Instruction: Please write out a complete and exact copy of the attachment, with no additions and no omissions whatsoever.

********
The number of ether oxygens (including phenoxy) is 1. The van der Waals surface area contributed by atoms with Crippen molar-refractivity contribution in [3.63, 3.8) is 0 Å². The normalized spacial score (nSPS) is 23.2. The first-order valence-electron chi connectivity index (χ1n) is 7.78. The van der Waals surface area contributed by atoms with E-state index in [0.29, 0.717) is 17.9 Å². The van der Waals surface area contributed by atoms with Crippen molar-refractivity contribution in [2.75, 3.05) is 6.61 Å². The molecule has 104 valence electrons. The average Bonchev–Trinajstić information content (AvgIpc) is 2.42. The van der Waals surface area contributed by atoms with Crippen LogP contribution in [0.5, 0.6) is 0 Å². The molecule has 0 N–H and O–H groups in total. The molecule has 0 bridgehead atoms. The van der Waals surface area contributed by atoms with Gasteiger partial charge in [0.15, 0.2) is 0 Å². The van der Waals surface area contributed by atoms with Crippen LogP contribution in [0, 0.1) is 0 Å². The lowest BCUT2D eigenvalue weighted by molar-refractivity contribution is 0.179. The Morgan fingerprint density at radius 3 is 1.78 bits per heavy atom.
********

The number of ether oxygens (including phenoxy) is 1. The van der Waals surface area contributed by atoms with Crippen molar-refractivity contribution in [3.63, 3.8) is 0 Å². The normalized spacial score (nSPS) is 23.2. The first-order valence-electron chi connectivity index (χ1n) is 7.78. The van der Waals surface area contributed by atoms with E-state index in [0.29, 0.717) is 17.9 Å². The van der Waals surface area contributed by atoms with Crippen molar-refractivity contribution in [2.75, 3.05) is 6.61 Å². The molecule has 104 valence electrons. The average Bonchev–Trinajstić information content (AvgIpc) is 2.42. The van der Waals surface area contributed by atoms with Crippen LogP contribution in [0.5, 0.6) is 0 Å². The molecule has 0 N–H and O–H groups in total. The molecule has 0 bridgehead atoms. The van der Waals surface area contributed by atoms with Gasteiger partial charge in [0.15, 0.2) is 0 Å². The van der Waals surface area contributed by atoms with Crippen LogP contribution in [0, 0.1) is 0 Å². The lowest BCUT2D eigenvalue weighted by molar-refractivity contribution is 0.179. The Morgan fingerprint density at radius 3 is 1.78 bits per heavy atom.